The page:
Motorcycles The Disruptors: TarformBrooklyn Startup Tarform looks to become a major player in the electric motorcycle market with a modular, sustainably produced, artificially intelligent EV.
- Words Julia LaPalme
While the first electric vehicles were invented in late 1800s, it has been gas-powered vehicles that have ruled the roadways for over a century. But there is a growing movement determined to change that, and over the past two decades, electric vehicles have slowly slipped into the mainstream as the public’s impression of EVs has improved. People are now more aware of the effects of noise and exhaust pollution, and the cost of owning and operating a gas-powered vehicle is driving more traffic toward EVs. Technological advances, cost of operations, and other barriers to entry have been lowered, making it easier to enter the market; as a result, a handful of boutique motorbike and motorcycle companies have emerged. Each of the following seven companies present their own electric motorcycles and e-bikes with a unique approach, hoping to make a lasting impression on the personal mobility market.
A modular, sustainably produced, artificially intelligent EV from Brooklyn.
CEO and founder of Brooklyn-based Tarform, Taras Kravtchouk, first sketched his EV motorcycle concepts in 2016. Two years later, Tarform launched its prototype in two iterations: Scrambler and Café.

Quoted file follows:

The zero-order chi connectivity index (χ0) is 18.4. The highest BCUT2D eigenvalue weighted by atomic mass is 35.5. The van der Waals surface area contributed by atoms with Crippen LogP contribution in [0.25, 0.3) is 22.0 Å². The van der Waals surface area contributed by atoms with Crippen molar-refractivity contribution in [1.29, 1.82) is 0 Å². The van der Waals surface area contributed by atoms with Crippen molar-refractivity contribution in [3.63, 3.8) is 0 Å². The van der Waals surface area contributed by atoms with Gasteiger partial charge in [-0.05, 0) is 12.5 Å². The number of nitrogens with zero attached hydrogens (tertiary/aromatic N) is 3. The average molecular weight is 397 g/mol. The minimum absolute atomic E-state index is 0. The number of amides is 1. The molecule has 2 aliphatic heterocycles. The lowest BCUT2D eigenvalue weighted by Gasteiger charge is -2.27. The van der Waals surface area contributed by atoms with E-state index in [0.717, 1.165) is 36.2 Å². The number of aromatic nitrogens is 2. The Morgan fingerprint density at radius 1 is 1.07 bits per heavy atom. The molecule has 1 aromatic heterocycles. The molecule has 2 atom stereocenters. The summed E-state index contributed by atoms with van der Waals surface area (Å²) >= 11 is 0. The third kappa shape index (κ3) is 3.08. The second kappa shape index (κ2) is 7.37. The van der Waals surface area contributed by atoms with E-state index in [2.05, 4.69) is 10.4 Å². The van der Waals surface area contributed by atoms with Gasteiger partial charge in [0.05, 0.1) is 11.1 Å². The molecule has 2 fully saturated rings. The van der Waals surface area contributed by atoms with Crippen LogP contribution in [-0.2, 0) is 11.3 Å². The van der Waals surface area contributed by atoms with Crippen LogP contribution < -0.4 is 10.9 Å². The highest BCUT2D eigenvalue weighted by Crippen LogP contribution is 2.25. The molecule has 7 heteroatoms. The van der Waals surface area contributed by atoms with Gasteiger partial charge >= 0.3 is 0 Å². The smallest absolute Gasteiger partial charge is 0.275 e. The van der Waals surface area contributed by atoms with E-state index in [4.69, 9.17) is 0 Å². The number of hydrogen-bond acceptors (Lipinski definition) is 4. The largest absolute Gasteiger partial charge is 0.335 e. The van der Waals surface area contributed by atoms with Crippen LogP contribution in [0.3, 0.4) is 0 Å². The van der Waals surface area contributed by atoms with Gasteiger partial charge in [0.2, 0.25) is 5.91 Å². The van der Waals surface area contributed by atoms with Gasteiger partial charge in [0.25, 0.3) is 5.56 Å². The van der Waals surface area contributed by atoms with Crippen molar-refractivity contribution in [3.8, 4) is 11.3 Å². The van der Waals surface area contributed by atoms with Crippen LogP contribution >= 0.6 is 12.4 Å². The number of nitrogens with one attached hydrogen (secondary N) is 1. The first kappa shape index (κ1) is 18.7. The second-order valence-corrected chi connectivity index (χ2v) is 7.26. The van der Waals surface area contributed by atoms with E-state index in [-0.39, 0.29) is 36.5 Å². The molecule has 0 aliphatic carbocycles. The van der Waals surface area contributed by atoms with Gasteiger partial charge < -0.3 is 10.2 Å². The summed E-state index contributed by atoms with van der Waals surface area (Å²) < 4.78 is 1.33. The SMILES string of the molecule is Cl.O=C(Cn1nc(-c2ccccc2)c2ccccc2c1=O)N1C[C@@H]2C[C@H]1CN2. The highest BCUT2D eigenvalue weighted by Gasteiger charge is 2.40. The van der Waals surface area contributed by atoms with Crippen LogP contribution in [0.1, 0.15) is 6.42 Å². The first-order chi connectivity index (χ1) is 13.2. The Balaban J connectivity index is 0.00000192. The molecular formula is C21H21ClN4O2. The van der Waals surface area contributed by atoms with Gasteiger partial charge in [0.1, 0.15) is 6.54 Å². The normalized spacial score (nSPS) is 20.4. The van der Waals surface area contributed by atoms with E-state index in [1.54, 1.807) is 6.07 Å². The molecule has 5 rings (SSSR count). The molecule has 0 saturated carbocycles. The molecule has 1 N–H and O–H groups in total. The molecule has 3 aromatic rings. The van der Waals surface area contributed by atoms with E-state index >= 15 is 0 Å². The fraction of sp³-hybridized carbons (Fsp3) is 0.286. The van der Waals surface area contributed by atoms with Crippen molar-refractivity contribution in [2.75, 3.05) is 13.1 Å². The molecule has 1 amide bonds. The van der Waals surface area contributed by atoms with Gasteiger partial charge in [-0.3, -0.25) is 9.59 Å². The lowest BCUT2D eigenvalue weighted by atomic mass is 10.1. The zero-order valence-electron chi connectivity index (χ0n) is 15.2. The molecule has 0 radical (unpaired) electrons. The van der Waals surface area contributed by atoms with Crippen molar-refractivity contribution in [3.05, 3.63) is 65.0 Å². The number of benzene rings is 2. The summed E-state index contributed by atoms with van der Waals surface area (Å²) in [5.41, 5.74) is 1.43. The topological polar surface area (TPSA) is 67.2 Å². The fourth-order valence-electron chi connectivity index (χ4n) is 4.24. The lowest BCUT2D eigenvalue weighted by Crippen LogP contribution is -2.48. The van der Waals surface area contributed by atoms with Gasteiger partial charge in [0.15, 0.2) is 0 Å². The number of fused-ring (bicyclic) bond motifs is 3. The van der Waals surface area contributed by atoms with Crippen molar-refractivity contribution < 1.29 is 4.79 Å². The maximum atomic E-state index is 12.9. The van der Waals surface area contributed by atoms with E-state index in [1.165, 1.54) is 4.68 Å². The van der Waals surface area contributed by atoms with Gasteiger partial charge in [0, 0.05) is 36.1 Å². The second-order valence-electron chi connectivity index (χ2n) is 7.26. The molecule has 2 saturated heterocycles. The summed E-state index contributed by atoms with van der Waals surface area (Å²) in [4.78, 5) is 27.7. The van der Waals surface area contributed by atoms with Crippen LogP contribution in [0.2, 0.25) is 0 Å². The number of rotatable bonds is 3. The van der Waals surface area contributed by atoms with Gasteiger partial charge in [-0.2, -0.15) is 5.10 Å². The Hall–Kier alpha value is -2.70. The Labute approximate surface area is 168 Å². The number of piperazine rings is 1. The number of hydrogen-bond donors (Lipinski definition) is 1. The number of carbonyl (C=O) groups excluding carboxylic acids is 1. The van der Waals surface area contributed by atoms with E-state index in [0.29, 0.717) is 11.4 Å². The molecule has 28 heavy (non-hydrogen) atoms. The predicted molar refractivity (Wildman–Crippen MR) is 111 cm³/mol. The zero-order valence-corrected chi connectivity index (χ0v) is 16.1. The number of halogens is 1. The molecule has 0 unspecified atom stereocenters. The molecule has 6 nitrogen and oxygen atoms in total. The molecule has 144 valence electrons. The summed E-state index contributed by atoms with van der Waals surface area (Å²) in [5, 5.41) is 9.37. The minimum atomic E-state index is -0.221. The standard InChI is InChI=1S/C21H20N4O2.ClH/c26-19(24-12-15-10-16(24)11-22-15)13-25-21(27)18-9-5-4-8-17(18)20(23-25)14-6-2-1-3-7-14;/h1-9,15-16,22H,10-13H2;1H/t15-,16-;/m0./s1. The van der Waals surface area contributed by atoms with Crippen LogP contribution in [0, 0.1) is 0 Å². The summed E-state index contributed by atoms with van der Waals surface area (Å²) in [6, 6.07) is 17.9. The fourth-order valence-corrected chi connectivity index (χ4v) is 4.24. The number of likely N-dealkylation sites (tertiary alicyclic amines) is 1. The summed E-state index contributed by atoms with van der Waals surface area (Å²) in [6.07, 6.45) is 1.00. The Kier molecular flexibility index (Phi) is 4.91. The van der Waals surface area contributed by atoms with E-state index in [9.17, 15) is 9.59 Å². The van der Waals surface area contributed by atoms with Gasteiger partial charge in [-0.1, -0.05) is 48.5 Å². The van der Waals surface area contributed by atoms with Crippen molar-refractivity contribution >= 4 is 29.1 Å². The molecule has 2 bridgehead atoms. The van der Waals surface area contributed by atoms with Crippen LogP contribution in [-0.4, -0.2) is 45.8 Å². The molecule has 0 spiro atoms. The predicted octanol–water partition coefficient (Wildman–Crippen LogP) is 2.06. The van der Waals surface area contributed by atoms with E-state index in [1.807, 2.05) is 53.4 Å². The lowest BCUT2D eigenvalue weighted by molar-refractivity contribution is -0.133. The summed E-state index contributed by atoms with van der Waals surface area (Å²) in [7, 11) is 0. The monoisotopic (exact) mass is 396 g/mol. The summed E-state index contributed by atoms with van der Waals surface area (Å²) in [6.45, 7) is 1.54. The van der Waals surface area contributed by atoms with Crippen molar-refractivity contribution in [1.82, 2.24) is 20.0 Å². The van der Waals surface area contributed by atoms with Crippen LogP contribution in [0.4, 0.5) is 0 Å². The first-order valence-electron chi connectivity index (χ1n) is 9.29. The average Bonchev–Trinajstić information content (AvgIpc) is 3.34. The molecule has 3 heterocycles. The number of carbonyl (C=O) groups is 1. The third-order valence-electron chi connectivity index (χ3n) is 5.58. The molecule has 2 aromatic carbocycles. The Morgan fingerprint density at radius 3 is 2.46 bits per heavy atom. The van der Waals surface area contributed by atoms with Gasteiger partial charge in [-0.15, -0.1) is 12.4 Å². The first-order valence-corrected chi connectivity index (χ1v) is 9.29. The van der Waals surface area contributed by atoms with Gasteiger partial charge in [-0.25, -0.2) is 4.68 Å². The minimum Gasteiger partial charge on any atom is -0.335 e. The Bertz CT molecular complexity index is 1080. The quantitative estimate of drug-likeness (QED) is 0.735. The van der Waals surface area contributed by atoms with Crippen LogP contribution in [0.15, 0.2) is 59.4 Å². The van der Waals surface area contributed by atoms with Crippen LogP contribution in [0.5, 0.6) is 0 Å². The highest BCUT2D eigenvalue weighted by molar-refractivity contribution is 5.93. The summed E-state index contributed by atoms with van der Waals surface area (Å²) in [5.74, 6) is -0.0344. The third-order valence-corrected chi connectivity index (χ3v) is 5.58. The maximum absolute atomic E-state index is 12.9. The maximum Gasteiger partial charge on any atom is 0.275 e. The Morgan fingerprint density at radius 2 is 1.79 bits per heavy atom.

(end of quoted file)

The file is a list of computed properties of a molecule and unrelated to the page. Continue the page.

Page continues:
“Sustainability is a core value for Tarform,” Kravtchouk says. While developing its prototype, Tarform experimented with biodegradable plastic, hemp filaments, and 3-D printing. “During that process,” Kravtchouk explains, “we discovered a big potential to not only build an electric vehicle, but also to implement sustainable practices and be transparent in how we build these machines and the materials we are using. After the launch, we noticed that the people who are the most interested in owning a Tarform are technologists and creatives that are environmentally aware, but still want to experience the excitement of riding a motorcycle.”
Tarform is determined to not only make motorcycles more sustainable but also safer, and its prototypes include forward-thinking technologies like proximity sensors, blind-spot monitoring, and front- and rear-facing cameras. Even the bike’s sound is a safety feature: Tarform and famous Swedish composer Adam Nordén developed a noise synchronized with the throttle that increases in volume relative to speed. Tarform has already taken over 100 pre-orders for its Scrambler and Café, which should roll out later this year with prices starting at $18,000. Tarform shares tentative specs for two battery options: a 9-kilowatt battery with 129 miles of range, and a 13.5-kilowatt battery good for 168 miles of range and a top speed over 100 mph.LEARN MORE ABOUT TARFORM